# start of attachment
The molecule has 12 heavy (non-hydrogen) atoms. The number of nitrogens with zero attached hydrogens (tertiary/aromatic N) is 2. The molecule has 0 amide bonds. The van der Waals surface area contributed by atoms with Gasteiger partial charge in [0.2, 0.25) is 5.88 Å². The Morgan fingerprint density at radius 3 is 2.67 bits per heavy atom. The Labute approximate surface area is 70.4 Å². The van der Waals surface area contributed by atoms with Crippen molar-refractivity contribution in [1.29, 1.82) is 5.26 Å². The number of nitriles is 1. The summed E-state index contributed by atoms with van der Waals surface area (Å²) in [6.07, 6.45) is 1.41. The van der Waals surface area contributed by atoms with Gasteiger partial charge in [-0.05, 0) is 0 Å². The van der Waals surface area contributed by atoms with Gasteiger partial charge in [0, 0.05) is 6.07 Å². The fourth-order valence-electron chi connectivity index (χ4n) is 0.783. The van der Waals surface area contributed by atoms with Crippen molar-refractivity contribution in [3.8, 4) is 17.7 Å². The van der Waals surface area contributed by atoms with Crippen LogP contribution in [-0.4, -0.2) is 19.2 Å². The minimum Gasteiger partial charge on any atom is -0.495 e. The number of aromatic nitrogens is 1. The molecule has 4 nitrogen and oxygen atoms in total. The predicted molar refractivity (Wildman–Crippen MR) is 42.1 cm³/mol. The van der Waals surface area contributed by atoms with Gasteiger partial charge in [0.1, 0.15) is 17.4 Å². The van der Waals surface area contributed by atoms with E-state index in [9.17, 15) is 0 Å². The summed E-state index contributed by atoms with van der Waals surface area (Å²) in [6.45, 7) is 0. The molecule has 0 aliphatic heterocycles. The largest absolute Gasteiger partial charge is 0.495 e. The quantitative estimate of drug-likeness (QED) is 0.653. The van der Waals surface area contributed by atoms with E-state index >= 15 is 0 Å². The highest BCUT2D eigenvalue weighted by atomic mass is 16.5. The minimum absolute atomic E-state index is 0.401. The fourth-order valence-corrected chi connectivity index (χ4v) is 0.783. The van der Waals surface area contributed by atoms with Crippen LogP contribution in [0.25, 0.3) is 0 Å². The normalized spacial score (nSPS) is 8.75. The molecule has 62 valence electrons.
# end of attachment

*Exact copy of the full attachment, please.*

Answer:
The molecule has 12 heavy (non-hydrogen) atoms. The number of nitrogens with zero attached hydrogens (tertiary/aromatic N) is 2. The molecule has 0 amide bonds. The van der Waals surface area contributed by atoms with Gasteiger partial charge in [0.2, 0.25) is 5.88 Å². The Morgan fingerprint density at radius 3 is 2.67 bits per heavy atom. The Labute approximate surface area is 70.4 Å². The van der Waals surface area contributed by atoms with Crippen molar-refractivity contribution in [1.29, 1.82) is 5.26 Å². The number of nitriles is 1. The summed E-state index contributed by atoms with van der Waals surface area (Å²) in [6.07, 6.45) is 1.41. The van der Waals surface area contributed by atoms with Gasteiger partial charge in [-0.05, 0) is 0 Å². The van der Waals surface area contributed by atoms with Gasteiger partial charge in [0, 0.05) is 6.07 Å². The fourth-order valence-electron chi connectivity index (χ4n) is 0.783. The van der Waals surface area contributed by atoms with Crippen molar-refractivity contribution in [3.8, 4) is 17.7 Å². The van der Waals surface area contributed by atoms with Crippen LogP contribution in [-0.4, -0.2) is 19.2 Å². The minimum Gasteiger partial charge on any atom is -0.495 e. The number of aromatic nitrogens is 1. The molecule has 4 nitrogen and oxygen atoms in total. The predicted molar refractivity (Wildman–Crippen MR) is 42.1 cm³/mol. The van der Waals surface area contributed by atoms with Gasteiger partial charge in [0.1, 0.15) is 17.4 Å². The van der Waals surface area contributed by atoms with E-state index in [9.17, 15) is 0 Å². The summed E-state index contributed by atoms with van der Waals surface area (Å²) in [6.45, 7) is 0. The molecule has 0 aliphatic heterocycles. The largest absolute Gasteiger partial charge is 0.495 e. The quantitative estimate of drug-likeness (QED) is 0.653. The van der Waals surface area contributed by atoms with E-state index >= 15 is 0 Å². The highest BCUT2D eigenvalue weighted by atomic mass is 16.5. The minimum absolute atomic E-state index is 0.401. The fourth-order valence-corrected chi connectivity index (χ4v) is 0.783. The van der Waals surface area contributed by atoms with Crippen LogP contribution in [0.25, 0.3) is 0 Å². The normalized spacial score (nSPS) is 8.75. The molecule has 62 valence electrons.